Madrid’s iconic Cafe Gijon, whose past clients include Ernest Hemingway and Salvador Dali, has won a last-minute reprieve from near certain closure.
The cafe had warned it would have to draw the curtain on its 120-year history after Madrid’s cash-strapped City Hall granted the licence to its lucrative terrace to a higher bidder in July.
But the rival firm, Santa Engracia, which had bid 144,000 euros (($175,000), more than double the cafe’s offer of 70,000 euros, decided in early August to surrender the concession.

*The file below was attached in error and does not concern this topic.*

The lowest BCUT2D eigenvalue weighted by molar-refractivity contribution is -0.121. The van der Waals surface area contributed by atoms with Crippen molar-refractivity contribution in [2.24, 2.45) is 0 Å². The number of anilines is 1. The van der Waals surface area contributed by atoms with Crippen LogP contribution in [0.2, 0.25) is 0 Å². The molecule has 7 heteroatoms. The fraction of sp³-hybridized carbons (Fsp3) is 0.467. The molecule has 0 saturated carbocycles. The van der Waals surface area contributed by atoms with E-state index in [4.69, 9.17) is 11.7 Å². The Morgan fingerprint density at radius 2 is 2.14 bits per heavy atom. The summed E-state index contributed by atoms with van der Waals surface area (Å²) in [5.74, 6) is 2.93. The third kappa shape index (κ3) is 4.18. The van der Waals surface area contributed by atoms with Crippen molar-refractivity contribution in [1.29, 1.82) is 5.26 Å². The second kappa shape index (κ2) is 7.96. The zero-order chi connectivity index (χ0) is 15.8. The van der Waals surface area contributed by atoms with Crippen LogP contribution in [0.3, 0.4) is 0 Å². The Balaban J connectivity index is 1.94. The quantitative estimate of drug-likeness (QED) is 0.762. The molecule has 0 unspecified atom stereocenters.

“The Cafe Gijon is keeping its terrace,” said a City Hall spokesman, confirming a report in the daily ABC, which said Santa Engracia had given up its business plans in the face of Spain’s economic crisis.
ABC said the winning bidder had also been concerned about the uproar in cultural circles over the threat to Cafe Gijon, whose other regulars included Marcello Mastroianni, Truman Capote and Ava Gardner.
Shaded under the tall trees of the Spanish capital’s Paseo de Recoletos boulevard, the literary cafe’s outside tables had lured artists, writers and actors since 1888.
The cafe, which employs 42 staff, had said it would have to sell up if it lost the right to use the terrace, which generates 60-70 percent of its profits but is on land owned by the city.